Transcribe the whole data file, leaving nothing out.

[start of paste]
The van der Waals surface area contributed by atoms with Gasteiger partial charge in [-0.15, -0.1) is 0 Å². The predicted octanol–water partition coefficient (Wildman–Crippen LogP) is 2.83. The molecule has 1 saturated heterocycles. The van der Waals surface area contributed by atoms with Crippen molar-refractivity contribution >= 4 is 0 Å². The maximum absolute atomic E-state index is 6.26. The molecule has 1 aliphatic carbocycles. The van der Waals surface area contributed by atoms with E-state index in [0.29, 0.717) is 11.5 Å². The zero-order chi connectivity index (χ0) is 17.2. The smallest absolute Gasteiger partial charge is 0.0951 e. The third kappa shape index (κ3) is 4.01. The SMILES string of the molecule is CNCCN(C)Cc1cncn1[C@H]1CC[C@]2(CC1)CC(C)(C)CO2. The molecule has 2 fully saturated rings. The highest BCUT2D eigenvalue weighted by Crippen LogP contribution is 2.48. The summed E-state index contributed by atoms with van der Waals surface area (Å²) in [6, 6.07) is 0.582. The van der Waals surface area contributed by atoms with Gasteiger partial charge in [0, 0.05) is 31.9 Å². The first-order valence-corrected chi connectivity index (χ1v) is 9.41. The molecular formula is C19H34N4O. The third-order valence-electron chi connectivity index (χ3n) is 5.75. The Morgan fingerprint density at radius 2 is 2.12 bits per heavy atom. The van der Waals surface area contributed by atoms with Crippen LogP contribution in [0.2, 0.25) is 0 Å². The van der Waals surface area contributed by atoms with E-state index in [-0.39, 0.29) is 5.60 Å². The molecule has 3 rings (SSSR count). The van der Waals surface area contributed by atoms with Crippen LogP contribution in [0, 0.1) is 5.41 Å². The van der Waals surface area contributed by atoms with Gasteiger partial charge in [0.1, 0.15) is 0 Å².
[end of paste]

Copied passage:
The van der Waals surface area contributed by atoms with Gasteiger partial charge in [-0.15, -0.1) is 0 Å². The predicted octanol–water partition coefficient (Wildman–Crippen LogP) is 2.83. The molecule has 1 saturated heterocycles. The van der Waals surface area contributed by atoms with Crippen molar-refractivity contribution >= 4 is 0 Å². The maximum absolute atomic E-state index is 6.26. The molecule has 1 aliphatic carbocycles. The van der Waals surface area contributed by atoms with E-state index in [0.29, 0.717) is 11.5 Å². The zero-order chi connectivity index (χ0) is 17.2. The smallest absolute Gasteiger partial charge is 0.0951 e. The third kappa shape index (κ3) is 4.01. The SMILES string of the molecule is CNCCN(C)Cc1cncn1[C@H]1CC[C@]2(CC1)CC(C)(C)CO2. The molecule has 2 fully saturated rings. The highest BCUT2D eigenvalue weighted by Crippen LogP contribution is 2.48. The summed E-state index contributed by atoms with van der Waals surface area (Å²) in [6, 6.07) is 0.582. The van der Waals surface area contributed by atoms with Gasteiger partial charge in [0, 0.05) is 31.9 Å². The first-order valence-corrected chi connectivity index (χ1v) is 9.41. The molecular formula is C19H34N4O. The third-order valence-electron chi connectivity index (χ3n) is 5.75. The Morgan fingerprint density at radius 2 is 2.12 bits per heavy atom. The van der Waals surface area contributed by atoms with Crippen LogP contribution in [0.2, 0.25) is 0 Å². The van der Waals surface area contributed by atoms with E-state index in [-0.39, 0.29) is 5.60 Å². The molecule has 3 rings (SSSR count). The van der Waals surface area contributed by atoms with Crippen LogP contribution in [0, 0.1) is 5.41 Å². The van der Waals surface area contributed by atoms with Gasteiger partial charge in [0.1, 0.15) is 0 Å².